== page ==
I don’t know if I will ever understand what he thinks, but, until next year when our grandson arrives and new memories are created, the dogs have served as a reminder of a simple appreciation of the spirit of giving for Christmas.

I know full well I could put old toys inside that stocking and the dog would still quiver in anticipation. I know this because, I believe, he remembers the thrill of Christmas mornings and all those moments of being loved. And most importantly, he reminds us that it’s not what you get that matters but that someone cared enough to give you a present that’s important.

It creates memories.


JEBWizard Publishing ( is a hybrid publishing company focusing on new and emerging authors. We offer a full range of customized publishing services.

Everyone has a story to tell, let us help you share it with the world. We turn publishing dreams into a reality. For more information and manuscript submission guidelines contact us at or 401-533-3988.

Signup here for our mailing list for information on all upcoming releases, book signings, and media appearances.

Life’s Lessons From a Four-Legged Refugee

Or How to Enjoy Life by just Being Alive (some old pieces I thought I would share once again)

SEamus 1

This is Seamus. Technically speaking, Seamus is a refugee, rescued by the compassion of several unknown Americans and welcomed into my daughter’s home. These Americans, of unknown political bent, ethnic heritage, or religious faith or lack thereof, saved Seamus and one other dog from a litter of seven. Five died. Seamus and his sibling (in parts unknown) survived through the kindness and care of ordinary Americans. It is an example of the best of America and reflects our natural inclination to human kindness.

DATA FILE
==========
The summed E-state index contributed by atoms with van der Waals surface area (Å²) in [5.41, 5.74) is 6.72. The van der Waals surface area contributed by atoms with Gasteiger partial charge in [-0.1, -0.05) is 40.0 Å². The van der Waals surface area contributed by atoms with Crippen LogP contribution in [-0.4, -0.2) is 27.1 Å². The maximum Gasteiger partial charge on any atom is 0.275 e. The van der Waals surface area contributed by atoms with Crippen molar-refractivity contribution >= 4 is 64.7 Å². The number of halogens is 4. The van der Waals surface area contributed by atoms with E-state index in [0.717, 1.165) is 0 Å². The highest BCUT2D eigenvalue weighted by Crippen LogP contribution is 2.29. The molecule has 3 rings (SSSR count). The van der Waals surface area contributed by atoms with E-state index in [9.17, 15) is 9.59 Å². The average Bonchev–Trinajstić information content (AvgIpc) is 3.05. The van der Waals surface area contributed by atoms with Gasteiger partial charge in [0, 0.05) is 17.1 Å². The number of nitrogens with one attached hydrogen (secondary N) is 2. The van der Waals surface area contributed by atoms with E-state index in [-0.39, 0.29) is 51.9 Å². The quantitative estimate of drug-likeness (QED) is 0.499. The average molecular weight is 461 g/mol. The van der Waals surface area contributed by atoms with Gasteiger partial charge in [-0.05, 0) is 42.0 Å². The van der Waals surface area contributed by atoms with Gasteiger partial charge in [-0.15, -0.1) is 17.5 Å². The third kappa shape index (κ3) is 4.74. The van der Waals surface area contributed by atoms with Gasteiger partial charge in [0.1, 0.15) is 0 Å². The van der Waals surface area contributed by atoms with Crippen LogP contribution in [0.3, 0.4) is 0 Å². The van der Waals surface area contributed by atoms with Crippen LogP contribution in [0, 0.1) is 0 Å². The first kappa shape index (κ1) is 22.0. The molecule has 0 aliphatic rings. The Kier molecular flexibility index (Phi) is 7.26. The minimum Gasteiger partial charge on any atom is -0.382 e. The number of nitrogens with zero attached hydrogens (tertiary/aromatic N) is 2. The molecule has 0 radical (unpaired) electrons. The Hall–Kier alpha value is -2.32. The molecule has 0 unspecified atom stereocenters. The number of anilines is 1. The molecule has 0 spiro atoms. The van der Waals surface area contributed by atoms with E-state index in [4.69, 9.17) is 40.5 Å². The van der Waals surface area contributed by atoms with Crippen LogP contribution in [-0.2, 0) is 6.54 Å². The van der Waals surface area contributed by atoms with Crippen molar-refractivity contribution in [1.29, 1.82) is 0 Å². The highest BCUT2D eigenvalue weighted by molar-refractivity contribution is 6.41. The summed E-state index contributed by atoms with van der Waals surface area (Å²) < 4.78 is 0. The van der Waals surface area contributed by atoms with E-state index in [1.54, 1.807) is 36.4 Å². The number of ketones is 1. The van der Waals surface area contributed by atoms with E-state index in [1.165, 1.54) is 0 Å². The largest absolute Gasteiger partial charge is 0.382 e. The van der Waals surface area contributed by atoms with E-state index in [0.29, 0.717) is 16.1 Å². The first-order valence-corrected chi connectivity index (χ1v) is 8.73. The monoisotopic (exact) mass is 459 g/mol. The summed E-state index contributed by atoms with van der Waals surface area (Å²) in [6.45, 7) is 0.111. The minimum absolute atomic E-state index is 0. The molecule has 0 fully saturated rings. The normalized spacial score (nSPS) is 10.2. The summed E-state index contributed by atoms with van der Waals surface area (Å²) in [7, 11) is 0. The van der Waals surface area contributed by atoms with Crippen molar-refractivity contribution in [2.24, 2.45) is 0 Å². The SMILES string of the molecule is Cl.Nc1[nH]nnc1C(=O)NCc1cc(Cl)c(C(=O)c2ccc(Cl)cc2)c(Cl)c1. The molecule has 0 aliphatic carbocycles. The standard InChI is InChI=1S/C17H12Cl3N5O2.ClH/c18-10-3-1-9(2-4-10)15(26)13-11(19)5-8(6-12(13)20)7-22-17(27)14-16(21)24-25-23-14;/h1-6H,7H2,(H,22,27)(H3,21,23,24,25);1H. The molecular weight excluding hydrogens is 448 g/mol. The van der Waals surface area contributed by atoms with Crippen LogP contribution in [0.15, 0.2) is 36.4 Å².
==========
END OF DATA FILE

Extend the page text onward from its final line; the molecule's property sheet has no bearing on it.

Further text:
The regal bearing of Seamus is unmistakable. While applying zoological classifications would say differently, there can be no mistaking the similarity between Seamus basking in the sun as he surveyed his kingdom and these other two creatures surveying theirs.

lions1This lion picture went with a story of lions attacking and eating three poachers in a nature preserve so I can’t be sure if it is just the warmth of the sun they are enjoying or the post-dinner satisfaction of poacher du jour. In any case, the sun is either the primary comforting factor or a contributory one to their post-meal digestion.

Seamus also has an attitude of accepting everyone as they are (after a thorough sniff.) While wary of new people, once he takes their measure they are as welcome as those he’s known for years.

Except for birds, squirrels, and other similar creatures. They are demons that must be pursued relentlessly.

We can all learn something from Seamus.

Never rush through life without taking a moment to bask in the sun.

Never miss a chance to meet someone new and share a moment of time.

Never pass up an opportunity to chase a ball, explore the woods, enjoy a meal, or lean against someone you love and just be.

A dog is not just man’s best friend, he can be our best reminder to live our lives with compassion, concern for our fellow creatures, and to focus on the good in the world; not wall yourself in out of fear.

By accident of birth, Seamus could have been left to the fate of an uncertain life but for the kindness and compassion of Americans who gave him refuge.

Seamus returns that kindness every day in the pleasure he brings by just being a part of our lives. Sometimes taking a chance and letting someone into your life, as opposed living in fear of the unfamiliar, is the right thing to do.

Please click the links below to share.

Just a Dog…

(A repost from 2 years ago.  People die all the time and I rarely think of them, but Max I remember quite often with a smile and a tear)

He was just a dog…

His official AKC registered name is Maximus Gluteus but we knew him as Max.

He died the other day, taken all too soon in an unexpected way. He seemed as full of life on his last day as when we first saw him a mere nine years ago.

Max arrived at the cargo facility at Logan airport from his birth state of Kansas. Wrapped in a kennel big enough for a Pitbull, he looked like an undersized rat.

We had found him online and brought him to be a companion for our other Yorkie, Ralph.

He exceeded all expectations becoming not just a companion to Ralph, but a true member of the family.

This memorial is not meant to be sad, although the sadness has enveloped us since he passed away, but to celebrate all he gave of his life to brighten ours.

He was just a dog…

He brought a joy of living to wherever he was. His life was full of experiences and fun.

He traveled on planes, becoming a Florida dog for a time